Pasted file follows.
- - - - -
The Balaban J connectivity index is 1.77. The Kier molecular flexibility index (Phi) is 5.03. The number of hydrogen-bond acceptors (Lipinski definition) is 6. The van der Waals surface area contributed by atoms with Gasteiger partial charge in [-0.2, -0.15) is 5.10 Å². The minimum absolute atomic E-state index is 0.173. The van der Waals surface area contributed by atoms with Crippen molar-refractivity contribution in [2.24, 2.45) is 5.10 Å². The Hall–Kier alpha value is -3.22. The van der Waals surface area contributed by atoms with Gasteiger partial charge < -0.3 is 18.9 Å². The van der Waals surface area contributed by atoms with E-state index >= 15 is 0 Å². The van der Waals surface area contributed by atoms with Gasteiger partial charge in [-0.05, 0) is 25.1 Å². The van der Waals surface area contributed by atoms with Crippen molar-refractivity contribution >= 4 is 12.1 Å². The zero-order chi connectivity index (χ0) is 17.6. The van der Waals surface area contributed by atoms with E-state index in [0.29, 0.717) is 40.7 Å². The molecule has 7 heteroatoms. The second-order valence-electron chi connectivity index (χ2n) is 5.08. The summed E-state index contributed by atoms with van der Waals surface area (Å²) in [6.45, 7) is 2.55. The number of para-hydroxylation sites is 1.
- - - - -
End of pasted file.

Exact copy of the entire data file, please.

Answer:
The Balaban J connectivity index is 1.77. The Kier molecular flexibility index (Phi) is 5.03. The number of hydrogen-bond acceptors (Lipinski definition) is 6. The van der Waals surface area contributed by atoms with Gasteiger partial charge in [-0.2, -0.15) is 5.10 Å². The minimum absolute atomic E-state index is 0.173. The van der Waals surface area contributed by atoms with Crippen molar-refractivity contribution in [2.24, 2.45) is 5.10 Å². The Hall–Kier alpha value is -3.22. The van der Waals surface area contributed by atoms with Gasteiger partial charge < -0.3 is 18.9 Å². The van der Waals surface area contributed by atoms with E-state index >= 15 is 0 Å². The van der Waals surface area contributed by atoms with Gasteiger partial charge in [-0.05, 0) is 25.1 Å². The van der Waals surface area contributed by atoms with Crippen molar-refractivity contribution >= 4 is 12.1 Å². The zero-order chi connectivity index (χ0) is 17.6. The van der Waals surface area contributed by atoms with E-state index in [0.29, 0.717) is 40.7 Å². The molecule has 7 heteroatoms. The second-order valence-electron chi connectivity index (χ2n) is 5.08. The summed E-state index contributed by atoms with van der Waals surface area (Å²) in [6.45, 7) is 2.55. The number of para-hydroxylation sites is 1.